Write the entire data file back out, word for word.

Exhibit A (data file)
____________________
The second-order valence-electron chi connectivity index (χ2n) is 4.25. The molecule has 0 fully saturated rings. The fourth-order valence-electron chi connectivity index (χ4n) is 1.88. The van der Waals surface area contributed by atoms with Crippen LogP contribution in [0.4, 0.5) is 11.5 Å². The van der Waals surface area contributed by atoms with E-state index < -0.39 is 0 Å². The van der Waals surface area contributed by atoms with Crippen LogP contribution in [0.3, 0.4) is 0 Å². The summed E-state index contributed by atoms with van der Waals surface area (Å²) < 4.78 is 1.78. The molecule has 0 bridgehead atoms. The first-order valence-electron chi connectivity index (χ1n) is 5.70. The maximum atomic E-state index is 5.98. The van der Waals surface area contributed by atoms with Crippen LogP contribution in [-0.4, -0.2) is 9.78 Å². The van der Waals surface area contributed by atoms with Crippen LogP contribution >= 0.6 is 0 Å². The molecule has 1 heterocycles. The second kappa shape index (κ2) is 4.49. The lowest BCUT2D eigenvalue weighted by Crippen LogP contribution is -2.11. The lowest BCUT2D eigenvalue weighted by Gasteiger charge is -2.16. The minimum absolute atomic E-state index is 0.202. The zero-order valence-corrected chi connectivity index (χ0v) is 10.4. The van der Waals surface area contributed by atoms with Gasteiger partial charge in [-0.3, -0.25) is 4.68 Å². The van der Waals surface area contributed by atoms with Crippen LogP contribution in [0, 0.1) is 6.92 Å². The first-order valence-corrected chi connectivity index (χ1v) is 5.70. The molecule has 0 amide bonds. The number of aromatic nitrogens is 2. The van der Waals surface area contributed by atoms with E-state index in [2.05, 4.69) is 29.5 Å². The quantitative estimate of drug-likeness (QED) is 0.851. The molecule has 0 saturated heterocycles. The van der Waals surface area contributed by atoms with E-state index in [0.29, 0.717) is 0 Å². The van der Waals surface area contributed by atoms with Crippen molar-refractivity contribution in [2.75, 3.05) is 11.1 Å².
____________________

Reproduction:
The second-order valence-electron chi connectivity index (χ2n) is 4.25. The molecule has 0 fully saturated rings. The fourth-order valence-electron chi connectivity index (χ4n) is 1.88. The van der Waals surface area contributed by atoms with Crippen LogP contribution in [0.4, 0.5) is 11.5 Å². The van der Waals surface area contributed by atoms with E-state index < -0.39 is 0 Å². The van der Waals surface area contributed by atoms with Crippen LogP contribution in [0.3, 0.4) is 0 Å². The summed E-state index contributed by atoms with van der Waals surface area (Å²) < 4.78 is 1.78. The molecule has 0 bridgehead atoms. The first-order valence-electron chi connectivity index (χ1n) is 5.70. The maximum atomic E-state index is 5.98. The van der Waals surface area contributed by atoms with Crippen LogP contribution in [-0.4, -0.2) is 9.78 Å². The van der Waals surface area contributed by atoms with Crippen LogP contribution >= 0.6 is 0 Å². The molecule has 1 heterocycles. The second kappa shape index (κ2) is 4.49. The lowest BCUT2D eigenvalue weighted by Crippen LogP contribution is -2.11. The lowest BCUT2D eigenvalue weighted by Gasteiger charge is -2.16. The minimum absolute atomic E-state index is 0.202. The zero-order valence-corrected chi connectivity index (χ0v) is 10.4. The van der Waals surface area contributed by atoms with Gasteiger partial charge in [-0.3, -0.25) is 4.68 Å². The van der Waals surface area contributed by atoms with Crippen LogP contribution in [0, 0.1) is 6.92 Å². The first-order valence-corrected chi connectivity index (χ1v) is 5.70. The molecule has 0 amide bonds. The number of aromatic nitrogens is 2. The van der Waals surface area contributed by atoms with E-state index in [2.05, 4.69) is 29.5 Å². The quantitative estimate of drug-likeness (QED) is 0.851. The molecule has 0 saturated heterocycles. The van der Waals surface area contributed by atoms with E-state index in [0.29, 0.717) is 0 Å². The van der Waals surface area contributed by atoms with Crippen molar-refractivity contribution in [2.75, 3.05) is 11.1 Å².